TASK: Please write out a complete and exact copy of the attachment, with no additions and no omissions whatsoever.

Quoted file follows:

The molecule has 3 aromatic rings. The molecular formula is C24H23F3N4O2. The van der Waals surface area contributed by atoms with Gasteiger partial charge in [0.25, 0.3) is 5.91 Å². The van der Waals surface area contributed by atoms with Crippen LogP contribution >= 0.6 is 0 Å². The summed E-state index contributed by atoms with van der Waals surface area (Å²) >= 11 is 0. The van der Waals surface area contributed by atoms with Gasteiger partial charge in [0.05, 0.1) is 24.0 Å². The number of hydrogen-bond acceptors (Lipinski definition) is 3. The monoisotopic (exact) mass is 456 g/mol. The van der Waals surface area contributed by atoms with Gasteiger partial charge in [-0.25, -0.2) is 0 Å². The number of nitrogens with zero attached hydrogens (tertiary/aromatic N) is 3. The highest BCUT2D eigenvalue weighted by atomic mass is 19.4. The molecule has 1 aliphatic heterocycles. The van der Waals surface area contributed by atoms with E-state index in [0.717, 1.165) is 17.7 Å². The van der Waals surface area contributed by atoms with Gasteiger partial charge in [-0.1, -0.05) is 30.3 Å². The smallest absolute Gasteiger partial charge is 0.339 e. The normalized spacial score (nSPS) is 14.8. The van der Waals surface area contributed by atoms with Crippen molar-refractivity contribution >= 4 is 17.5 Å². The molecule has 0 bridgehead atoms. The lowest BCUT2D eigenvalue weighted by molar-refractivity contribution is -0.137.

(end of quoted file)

The molecule has 3 aromatic rings. The molecular formula is C24H23F3N4O2. The van der Waals surface area contributed by atoms with Gasteiger partial charge in [0.25, 0.3) is 5.91 Å². The van der Waals surface area contributed by atoms with Crippen LogP contribution >= 0.6 is 0 Å². The summed E-state index contributed by atoms with van der Waals surface area (Å²) >= 11 is 0. The van der Waals surface area contributed by atoms with Gasteiger partial charge in [0.05, 0.1) is 24.0 Å². The number of hydrogen-bond acceptors (Lipinski definition) is 3. The monoisotopic (exact) mass is 456 g/mol. The van der Waals surface area contributed by atoms with Gasteiger partial charge in [-0.25, -0.2) is 0 Å². The number of nitrogens with zero attached hydrogens (tertiary/aromatic N) is 3. The highest BCUT2D eigenvalue weighted by atomic mass is 19.4. The molecule has 1 aliphatic heterocycles. The van der Waals surface area contributed by atoms with E-state index in [0.717, 1.165) is 17.7 Å². The van der Waals surface area contributed by atoms with Gasteiger partial charge in [-0.1, -0.05) is 30.3 Å². The smallest absolute Gasteiger partial charge is 0.339 e. The normalized spacial score (nSPS) is 14.8. The van der Waals surface area contributed by atoms with Crippen molar-refractivity contribution >= 4 is 17.5 Å². The molecule has 0 bridgehead atoms. The lowest BCUT2D eigenvalue weighted by molar-refractivity contribution is -0.137.